Rare brain parasite infects 9 in Hawaii

Health officials in Hawaii have confirmed nine cases of rat lungworm disease in the last three months, according to CNN.

The rare disease is caused by a parasite known as Angiostrongylus cantonensis, which is often carried by rats. In humans, the parasite causes a disease called angiostrongyliasis, which affects the brain and the spinal cord and can often present as bacterial meningitis.

Six of the confirmed cases have occurred on the island of Maui and the three other confirmed cases are on the Big Island. Additionally, there are three suspected cases currently under investigation on Maui and one possible case under investigation on Hawaii.

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The disease is usually found in parts of Asia and the Pacific Islands, according to the CDC. Janice Okubo, a spokeswoman for the Hawaii Department of Health, told CNN the state typically receives reports of one to nine cases total of rat lungworm disease each year. In 2007, two deaths were linked to the parasitic infection.

"The investigation is fluid and the cluster of cases, though not all confirmed, are very concerning," said Ms. Okubo via email, according to CNN.

The health department cannot confirm how each individual became infected with the parasite, but infections are most commonly associated with consuming raw or undercooked slugs and snails, which feed on the feces rats. The parasite can also be ingested by humans after eating undercooked freshwater prawns, crabs and frogs, but evidence for this mode of infection is not as clear as evidence for infection via ingesting infected snails or slugs, according to the CDC.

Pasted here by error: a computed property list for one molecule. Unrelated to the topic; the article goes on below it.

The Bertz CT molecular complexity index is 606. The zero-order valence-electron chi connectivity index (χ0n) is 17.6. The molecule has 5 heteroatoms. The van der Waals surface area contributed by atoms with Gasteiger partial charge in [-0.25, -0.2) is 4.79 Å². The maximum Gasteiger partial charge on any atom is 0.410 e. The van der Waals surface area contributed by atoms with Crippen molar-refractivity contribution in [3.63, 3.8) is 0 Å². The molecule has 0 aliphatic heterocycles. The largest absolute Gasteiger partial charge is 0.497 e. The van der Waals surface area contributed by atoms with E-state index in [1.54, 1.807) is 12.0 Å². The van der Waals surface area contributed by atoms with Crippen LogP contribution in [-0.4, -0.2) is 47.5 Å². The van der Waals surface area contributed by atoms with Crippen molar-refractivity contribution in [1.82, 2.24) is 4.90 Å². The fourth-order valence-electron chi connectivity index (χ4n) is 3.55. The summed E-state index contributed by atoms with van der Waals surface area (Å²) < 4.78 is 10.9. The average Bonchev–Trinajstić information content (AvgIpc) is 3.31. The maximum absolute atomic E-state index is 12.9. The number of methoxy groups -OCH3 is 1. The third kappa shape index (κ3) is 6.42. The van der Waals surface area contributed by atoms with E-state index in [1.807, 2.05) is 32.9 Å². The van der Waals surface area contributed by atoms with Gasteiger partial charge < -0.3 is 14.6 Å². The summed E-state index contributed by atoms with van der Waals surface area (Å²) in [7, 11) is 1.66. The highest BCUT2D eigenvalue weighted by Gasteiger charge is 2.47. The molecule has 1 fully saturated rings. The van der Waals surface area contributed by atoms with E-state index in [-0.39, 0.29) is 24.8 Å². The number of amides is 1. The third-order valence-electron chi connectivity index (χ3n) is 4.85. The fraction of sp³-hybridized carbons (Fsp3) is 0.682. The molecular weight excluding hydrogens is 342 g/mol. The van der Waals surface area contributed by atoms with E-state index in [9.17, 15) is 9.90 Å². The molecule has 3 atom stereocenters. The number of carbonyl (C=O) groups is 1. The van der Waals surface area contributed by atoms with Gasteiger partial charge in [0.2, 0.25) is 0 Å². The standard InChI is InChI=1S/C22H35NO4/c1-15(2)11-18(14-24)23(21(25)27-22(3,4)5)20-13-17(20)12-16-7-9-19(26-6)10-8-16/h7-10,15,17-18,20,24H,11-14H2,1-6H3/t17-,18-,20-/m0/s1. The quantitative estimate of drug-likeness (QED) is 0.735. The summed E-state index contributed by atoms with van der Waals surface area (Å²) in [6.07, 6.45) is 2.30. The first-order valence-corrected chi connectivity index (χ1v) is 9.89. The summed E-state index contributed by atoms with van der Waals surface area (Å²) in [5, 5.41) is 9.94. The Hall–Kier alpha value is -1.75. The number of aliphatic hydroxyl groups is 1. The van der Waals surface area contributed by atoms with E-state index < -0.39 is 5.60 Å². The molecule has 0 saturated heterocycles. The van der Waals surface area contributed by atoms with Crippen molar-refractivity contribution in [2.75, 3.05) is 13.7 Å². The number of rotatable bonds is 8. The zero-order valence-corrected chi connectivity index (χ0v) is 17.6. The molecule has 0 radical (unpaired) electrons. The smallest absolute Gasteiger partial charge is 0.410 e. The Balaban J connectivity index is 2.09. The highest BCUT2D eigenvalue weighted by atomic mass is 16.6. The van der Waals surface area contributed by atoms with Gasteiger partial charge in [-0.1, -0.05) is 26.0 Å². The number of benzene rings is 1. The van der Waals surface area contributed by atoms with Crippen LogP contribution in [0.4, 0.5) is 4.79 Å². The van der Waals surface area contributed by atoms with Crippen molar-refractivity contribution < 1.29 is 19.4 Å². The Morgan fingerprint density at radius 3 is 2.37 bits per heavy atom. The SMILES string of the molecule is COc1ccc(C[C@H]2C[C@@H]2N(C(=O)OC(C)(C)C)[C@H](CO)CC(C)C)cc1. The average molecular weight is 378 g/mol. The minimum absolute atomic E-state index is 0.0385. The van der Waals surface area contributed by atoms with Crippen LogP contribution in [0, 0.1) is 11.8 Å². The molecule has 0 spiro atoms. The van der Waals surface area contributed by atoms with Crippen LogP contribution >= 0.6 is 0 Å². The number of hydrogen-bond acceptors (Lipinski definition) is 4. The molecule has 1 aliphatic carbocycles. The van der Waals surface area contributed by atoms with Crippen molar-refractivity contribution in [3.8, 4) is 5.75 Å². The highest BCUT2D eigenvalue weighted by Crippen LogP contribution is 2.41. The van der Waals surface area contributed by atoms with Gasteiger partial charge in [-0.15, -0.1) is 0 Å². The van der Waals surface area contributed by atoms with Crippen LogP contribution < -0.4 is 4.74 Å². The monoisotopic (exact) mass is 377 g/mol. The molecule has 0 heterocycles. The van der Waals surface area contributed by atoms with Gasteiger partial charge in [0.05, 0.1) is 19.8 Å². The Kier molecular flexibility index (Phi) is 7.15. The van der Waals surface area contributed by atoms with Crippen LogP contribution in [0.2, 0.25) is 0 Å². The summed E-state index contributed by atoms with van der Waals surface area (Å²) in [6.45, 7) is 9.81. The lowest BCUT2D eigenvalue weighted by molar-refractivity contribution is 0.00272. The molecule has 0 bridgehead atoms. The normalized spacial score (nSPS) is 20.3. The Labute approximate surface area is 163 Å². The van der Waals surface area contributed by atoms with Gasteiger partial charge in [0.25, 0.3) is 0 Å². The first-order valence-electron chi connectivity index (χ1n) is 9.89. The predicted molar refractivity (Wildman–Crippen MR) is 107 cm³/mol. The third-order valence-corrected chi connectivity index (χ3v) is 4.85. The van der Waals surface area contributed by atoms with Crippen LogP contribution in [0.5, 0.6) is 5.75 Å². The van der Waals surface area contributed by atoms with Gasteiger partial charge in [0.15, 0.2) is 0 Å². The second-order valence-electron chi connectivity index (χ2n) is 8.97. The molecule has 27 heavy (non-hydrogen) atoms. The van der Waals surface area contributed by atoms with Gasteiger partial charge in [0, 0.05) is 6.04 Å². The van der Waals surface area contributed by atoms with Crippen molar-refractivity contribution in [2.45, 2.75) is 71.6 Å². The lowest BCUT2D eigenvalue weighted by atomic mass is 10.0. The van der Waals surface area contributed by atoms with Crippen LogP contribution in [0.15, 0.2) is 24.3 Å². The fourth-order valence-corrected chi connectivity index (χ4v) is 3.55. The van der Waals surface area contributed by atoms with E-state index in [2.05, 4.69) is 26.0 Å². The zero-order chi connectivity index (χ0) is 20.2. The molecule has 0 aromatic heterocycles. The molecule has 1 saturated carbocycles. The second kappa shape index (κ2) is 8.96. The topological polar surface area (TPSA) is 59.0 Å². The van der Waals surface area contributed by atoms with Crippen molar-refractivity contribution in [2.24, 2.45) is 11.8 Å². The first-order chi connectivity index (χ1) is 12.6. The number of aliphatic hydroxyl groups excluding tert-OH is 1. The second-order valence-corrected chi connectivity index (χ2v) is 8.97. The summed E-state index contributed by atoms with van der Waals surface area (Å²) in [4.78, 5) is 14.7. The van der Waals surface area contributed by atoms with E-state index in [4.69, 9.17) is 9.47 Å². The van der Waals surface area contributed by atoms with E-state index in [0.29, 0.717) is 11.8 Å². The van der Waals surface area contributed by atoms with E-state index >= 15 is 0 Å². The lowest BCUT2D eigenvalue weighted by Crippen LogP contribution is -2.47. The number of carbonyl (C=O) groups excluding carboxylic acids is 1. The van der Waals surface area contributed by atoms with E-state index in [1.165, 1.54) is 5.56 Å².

While symptoms of the disease can vary from person to person, they often include neck stiffness, vomiting, nausea and headaches. The illness typically lasts from two to three weeks and usually does not require treatment, as the parasite dies over time. However, serious complications related to the infection can occur, sometimes causing neurological dysfunction or death, according to the CDC.

Among the confirmed cases of rat lung disease in the state, two have occurred visitors and seven in state residents. The CDC is currently monitoring the recent spike of parasitic infections in Hawaii, according to CNN.

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